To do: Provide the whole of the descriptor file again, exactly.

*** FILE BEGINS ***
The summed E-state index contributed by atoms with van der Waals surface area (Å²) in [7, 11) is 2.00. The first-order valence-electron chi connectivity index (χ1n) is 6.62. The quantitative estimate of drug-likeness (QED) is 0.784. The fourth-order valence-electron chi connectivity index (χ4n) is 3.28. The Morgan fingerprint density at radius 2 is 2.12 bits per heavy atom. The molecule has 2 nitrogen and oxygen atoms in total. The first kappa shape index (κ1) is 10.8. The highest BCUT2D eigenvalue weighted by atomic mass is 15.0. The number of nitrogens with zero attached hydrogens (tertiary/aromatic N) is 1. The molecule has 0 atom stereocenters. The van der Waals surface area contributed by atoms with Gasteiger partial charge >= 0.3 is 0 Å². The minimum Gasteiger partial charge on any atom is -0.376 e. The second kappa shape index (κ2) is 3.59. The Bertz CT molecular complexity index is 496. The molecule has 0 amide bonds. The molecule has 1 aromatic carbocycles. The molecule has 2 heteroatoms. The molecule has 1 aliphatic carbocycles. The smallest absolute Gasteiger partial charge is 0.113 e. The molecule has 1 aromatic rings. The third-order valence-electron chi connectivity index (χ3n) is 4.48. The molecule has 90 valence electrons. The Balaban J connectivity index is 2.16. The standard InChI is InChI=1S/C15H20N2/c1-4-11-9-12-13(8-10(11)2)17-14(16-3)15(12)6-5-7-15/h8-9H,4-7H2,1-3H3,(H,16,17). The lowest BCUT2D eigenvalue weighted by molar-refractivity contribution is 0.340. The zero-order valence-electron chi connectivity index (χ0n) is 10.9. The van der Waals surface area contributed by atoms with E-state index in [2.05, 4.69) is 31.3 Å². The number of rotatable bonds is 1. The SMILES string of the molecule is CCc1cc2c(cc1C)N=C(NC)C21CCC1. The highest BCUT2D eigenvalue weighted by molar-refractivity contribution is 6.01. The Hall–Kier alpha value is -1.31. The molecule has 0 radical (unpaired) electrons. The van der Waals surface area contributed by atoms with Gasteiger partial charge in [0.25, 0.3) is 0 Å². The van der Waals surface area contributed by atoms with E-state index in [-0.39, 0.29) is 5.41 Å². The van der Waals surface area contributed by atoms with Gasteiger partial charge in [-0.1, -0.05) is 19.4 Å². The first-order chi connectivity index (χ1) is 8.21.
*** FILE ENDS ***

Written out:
The summed E-state index contributed by atoms with van der Waals surface area (Å²) in [7, 11) is 2.00. The first-order valence-electron chi connectivity index (χ1n) is 6.62. The quantitative estimate of drug-likeness (QED) is 0.784. The fourth-order valence-electron chi connectivity index (χ4n) is 3.28. The Morgan fingerprint density at radius 2 is 2.12 bits per heavy atom. The molecule has 2 nitrogen and oxygen atoms in total. The first kappa shape index (κ1) is 10.8. The highest BCUT2D eigenvalue weighted by atomic mass is 15.0. The number of nitrogens with zero attached hydrogens (tertiary/aromatic N) is 1. The molecule has 0 atom stereocenters. The van der Waals surface area contributed by atoms with Gasteiger partial charge >= 0.3 is 0 Å². The minimum Gasteiger partial charge on any atom is -0.376 e. The second kappa shape index (κ2) is 3.59. The Bertz CT molecular complexity index is 496. The molecule has 0 amide bonds. The molecule has 1 aromatic carbocycles. The molecule has 2 heteroatoms. The molecule has 1 aliphatic carbocycles. The smallest absolute Gasteiger partial charge is 0.113 e. The molecule has 1 aromatic rings. The third-order valence-electron chi connectivity index (χ3n) is 4.48. The molecule has 90 valence electrons. The Balaban J connectivity index is 2.16. The standard InChI is InChI=1S/C15H20N2/c1-4-11-9-12-13(8-10(11)2)17-14(16-3)15(12)6-5-7-15/h8-9H,4-7H2,1-3H3,(H,16,17). The lowest BCUT2D eigenvalue weighted by molar-refractivity contribution is 0.340. The zero-order valence-electron chi connectivity index (χ0n) is 10.9. The van der Waals surface area contributed by atoms with E-state index in [2.05, 4.69) is 31.3 Å². The number of rotatable bonds is 1. The SMILES string of the molecule is CCc1cc2c(cc1C)N=C(NC)C21CCC1. The highest BCUT2D eigenvalue weighted by molar-refractivity contribution is 6.01. The Hall–Kier alpha value is -1.31. The molecule has 0 radical (unpaired) electrons. The van der Waals surface area contributed by atoms with Gasteiger partial charge in [0.25, 0.3) is 0 Å². The van der Waals surface area contributed by atoms with E-state index in [-0.39, 0.29) is 5.41 Å². The van der Waals surface area contributed by atoms with Gasteiger partial charge in [-0.1, -0.05) is 19.4 Å². The first-order chi connectivity index (χ1) is 8.21.